Building the Mythology of Jihadi John

All this sensationalism does is fuel his notoriety and raise his profile, which is precisely what he and his fundamentalist friends want.

Ever since the ISIS murderer and propagandist ‘Jihadi John’ was revealed to be a British engineering graduate called Mohammed Emwazi, our news media has been saturated with reports about his school days, his personality, and the possible causes of his radicalisation: he ran into a goalpost as a kid; he went to school with Tulisa

The coverage grates.  Its full of cod-psychological comments from former pupils at his school, noting the fact that he was a ‘loner’.  Reading these quotes, I’m reminded of one of the insights from Serial, the podcast phenomenon about the murder of a Baltimore schoolgirl Hae Min Lee in 1999.  That series makes the point that people are susceptible to a confirmation bias in their memories.  When told that someone is a murderer, people naturally recall those incidents where the person acted weird or like a ‘loner’.  But alternatively, those who are convinced that the convicted person is innocent remember him as friendly and outgoing.

I think we lap up these reports about Mohammed Emwazi’s character because they reassure us that we could never be like him.  In portraying him as an inately disturbed person, we avoid having to deal with the question of whether it is society, or culture, or religion that breeds these monsters.  We avoid the awful possibiblity that we too could be brainwashed into unspeakable acts of violence.

Does this reporting help solve the problem of ISIS?  I think not.  Whether Emwazi was a sullen loner or a friendly extrovert, he is still out in Syria murdering charity workers with glee.  All this sensationalism does is fuel his notoriety and raise his profile, which is precisely what he and his fundamentalist friends want.

It is worth linking once again to Charlie Brooker’s report on how best to reports acts of violence – without senstation, and focussing on the victims.  Instead of the perpetrator.

The focus on Mohammed Emwazi takes the opposite approach, and may even prompt other troubled young men to choose the path of notoriety that ISIS offers.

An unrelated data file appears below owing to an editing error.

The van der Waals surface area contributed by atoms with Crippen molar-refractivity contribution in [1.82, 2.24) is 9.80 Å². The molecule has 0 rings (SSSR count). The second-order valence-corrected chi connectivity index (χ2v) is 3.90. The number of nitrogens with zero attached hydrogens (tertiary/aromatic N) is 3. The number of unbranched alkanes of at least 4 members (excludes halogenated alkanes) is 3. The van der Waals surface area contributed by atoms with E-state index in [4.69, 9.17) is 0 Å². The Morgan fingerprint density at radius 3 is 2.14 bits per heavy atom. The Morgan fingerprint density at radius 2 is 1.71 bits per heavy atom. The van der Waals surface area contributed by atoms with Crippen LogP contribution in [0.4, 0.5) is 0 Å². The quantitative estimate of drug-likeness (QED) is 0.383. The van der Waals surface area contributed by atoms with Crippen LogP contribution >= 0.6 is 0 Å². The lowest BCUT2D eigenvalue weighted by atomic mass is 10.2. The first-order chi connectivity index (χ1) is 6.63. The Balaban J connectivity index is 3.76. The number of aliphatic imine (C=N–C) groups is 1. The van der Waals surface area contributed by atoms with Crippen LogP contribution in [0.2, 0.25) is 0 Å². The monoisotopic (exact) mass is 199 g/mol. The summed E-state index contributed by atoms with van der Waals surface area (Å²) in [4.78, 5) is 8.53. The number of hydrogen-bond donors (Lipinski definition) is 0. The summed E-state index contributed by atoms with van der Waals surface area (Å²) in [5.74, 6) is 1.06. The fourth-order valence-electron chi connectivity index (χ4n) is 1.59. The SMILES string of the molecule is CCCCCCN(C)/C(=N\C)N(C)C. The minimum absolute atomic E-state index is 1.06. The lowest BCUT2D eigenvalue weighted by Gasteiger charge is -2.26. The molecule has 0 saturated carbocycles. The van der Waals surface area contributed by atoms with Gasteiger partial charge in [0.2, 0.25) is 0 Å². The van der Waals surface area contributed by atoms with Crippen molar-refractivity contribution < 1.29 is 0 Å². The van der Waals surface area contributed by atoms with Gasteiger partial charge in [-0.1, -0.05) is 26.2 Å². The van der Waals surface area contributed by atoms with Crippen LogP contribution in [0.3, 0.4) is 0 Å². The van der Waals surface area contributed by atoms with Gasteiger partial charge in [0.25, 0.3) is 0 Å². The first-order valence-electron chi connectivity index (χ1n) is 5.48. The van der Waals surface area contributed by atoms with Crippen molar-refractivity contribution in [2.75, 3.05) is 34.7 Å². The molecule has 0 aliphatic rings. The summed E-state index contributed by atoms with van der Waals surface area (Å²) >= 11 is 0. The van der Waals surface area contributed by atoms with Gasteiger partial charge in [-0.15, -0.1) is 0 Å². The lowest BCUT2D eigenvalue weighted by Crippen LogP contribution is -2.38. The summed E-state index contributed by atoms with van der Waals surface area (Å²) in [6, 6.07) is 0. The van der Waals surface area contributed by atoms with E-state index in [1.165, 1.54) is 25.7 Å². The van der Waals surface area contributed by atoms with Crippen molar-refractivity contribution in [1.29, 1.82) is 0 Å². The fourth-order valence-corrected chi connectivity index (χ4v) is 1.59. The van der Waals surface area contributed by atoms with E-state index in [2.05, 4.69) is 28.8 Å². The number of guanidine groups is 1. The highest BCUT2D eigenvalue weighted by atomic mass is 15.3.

A final thought:  This coverage helps our own propaganda too.  It builds up a new bogeyman, a personification of a complex threat in one brown face.  Since Osama Bin Laden was killed in 2011 the media and our Governments have been in dire need of such a figure.  Now they have one.  Expect Mohammed Emwazi to be cited as a cautionary tale by every politician and commentator advocating an increase in defence spending and an expansion of the surveillance state.

1 thought on “Building the Mythology of Jihadi John”

  1. I took an interest in the mythology as I was also brought up in the same area of London, though decades apart. As it happens, we also shared the same secondary school (Quintin Kynaston).

    What was odd in this mornings radio 4 interview with the QK headmistress, was that the term ‘radicalisation’ was used by the interviewer repeatedly, as if that was an obvious thing to be looking out for at the time.

    I don’t think anyone used this term even five years ago. My browser’s spell checker doesn’t recognise the word. There have always been boggle eyed nuts like Melanie Philips imagining a London run by Bin Laden, but the concept of one Muslim ‘turning’ another was not common currency. Certainly not in a school.

    Hence the speculation of retrospectively seeing what ‘broke’ him (if it wasn’t Tulisa) is especially foolish. And I think this is leading to a sort of Bodysnatcher narrative, whereby an individual simply switches identities. From normal to headhunter.

    (Meanwhile, the growing number of irrational Christians is seen as harmless. Who is radicalising them?)

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